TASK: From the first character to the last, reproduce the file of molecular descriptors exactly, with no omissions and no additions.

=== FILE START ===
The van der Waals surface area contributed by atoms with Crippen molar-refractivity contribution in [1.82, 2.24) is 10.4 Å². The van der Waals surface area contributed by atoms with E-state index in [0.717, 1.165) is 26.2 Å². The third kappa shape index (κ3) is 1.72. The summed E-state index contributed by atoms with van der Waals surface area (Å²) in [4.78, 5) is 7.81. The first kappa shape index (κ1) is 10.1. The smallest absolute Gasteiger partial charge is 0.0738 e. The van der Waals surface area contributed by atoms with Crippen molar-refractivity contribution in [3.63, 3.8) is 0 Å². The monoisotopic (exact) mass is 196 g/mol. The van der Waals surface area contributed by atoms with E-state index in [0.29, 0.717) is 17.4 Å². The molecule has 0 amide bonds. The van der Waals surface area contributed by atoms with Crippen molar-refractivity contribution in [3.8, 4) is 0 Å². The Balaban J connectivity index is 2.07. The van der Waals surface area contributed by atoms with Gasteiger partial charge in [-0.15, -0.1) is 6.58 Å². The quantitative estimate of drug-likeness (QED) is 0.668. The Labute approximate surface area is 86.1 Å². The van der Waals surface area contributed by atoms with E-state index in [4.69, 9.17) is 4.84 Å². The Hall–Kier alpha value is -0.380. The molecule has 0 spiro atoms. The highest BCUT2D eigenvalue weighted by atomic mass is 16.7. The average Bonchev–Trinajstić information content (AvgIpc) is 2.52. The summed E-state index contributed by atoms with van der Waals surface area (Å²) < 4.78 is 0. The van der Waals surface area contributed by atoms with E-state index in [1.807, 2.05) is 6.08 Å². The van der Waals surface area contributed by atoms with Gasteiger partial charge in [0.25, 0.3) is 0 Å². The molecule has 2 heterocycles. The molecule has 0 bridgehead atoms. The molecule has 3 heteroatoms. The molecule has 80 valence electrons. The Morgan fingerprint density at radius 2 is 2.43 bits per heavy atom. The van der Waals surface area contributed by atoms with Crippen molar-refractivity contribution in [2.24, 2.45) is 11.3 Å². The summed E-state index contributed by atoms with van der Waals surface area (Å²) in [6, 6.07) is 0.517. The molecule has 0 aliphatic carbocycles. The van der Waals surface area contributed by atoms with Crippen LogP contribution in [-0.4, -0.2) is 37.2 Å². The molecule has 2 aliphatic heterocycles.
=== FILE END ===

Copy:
The van der Waals surface area contributed by atoms with Crippen molar-refractivity contribution in [1.82, 2.24) is 10.4 Å². The van der Waals surface area contributed by atoms with E-state index in [0.717, 1.165) is 26.2 Å². The third kappa shape index (κ3) is 1.72. The summed E-state index contributed by atoms with van der Waals surface area (Å²) in [4.78, 5) is 7.81. The first kappa shape index (κ1) is 10.1. The smallest absolute Gasteiger partial charge is 0.0738 e. The van der Waals surface area contributed by atoms with Crippen molar-refractivity contribution in [3.63, 3.8) is 0 Å². The monoisotopic (exact) mass is 196 g/mol. The van der Waals surface area contributed by atoms with E-state index in [0.29, 0.717) is 17.4 Å². The molecule has 0 amide bonds. The van der Waals surface area contributed by atoms with Crippen molar-refractivity contribution in [3.8, 4) is 0 Å². The Balaban J connectivity index is 2.07. The van der Waals surface area contributed by atoms with Gasteiger partial charge in [-0.15, -0.1) is 6.58 Å². The quantitative estimate of drug-likeness (QED) is 0.668. The Labute approximate surface area is 86.1 Å². The van der Waals surface area contributed by atoms with E-state index in [4.69, 9.17) is 4.84 Å². The Hall–Kier alpha value is -0.380. The molecule has 0 spiro atoms. The highest BCUT2D eigenvalue weighted by atomic mass is 16.7. The average Bonchev–Trinajstić information content (AvgIpc) is 2.52. The summed E-state index contributed by atoms with van der Waals surface area (Å²) < 4.78 is 0. The van der Waals surface area contributed by atoms with E-state index in [1.807, 2.05) is 6.08 Å². The van der Waals surface area contributed by atoms with Gasteiger partial charge in [0.25, 0.3) is 0 Å². The molecule has 2 heterocycles. The molecule has 0 bridgehead atoms. The molecule has 3 heteroatoms. The molecule has 80 valence electrons. The Morgan fingerprint density at radius 2 is 2.43 bits per heavy atom. The van der Waals surface area contributed by atoms with Crippen molar-refractivity contribution in [2.24, 2.45) is 11.3 Å². The summed E-state index contributed by atoms with van der Waals surface area (Å²) in [6, 6.07) is 0.517. The molecule has 0 aliphatic carbocycles. The van der Waals surface area contributed by atoms with Crippen LogP contribution in [-0.4, -0.2) is 37.2 Å². The molecule has 2 aliphatic heterocycles.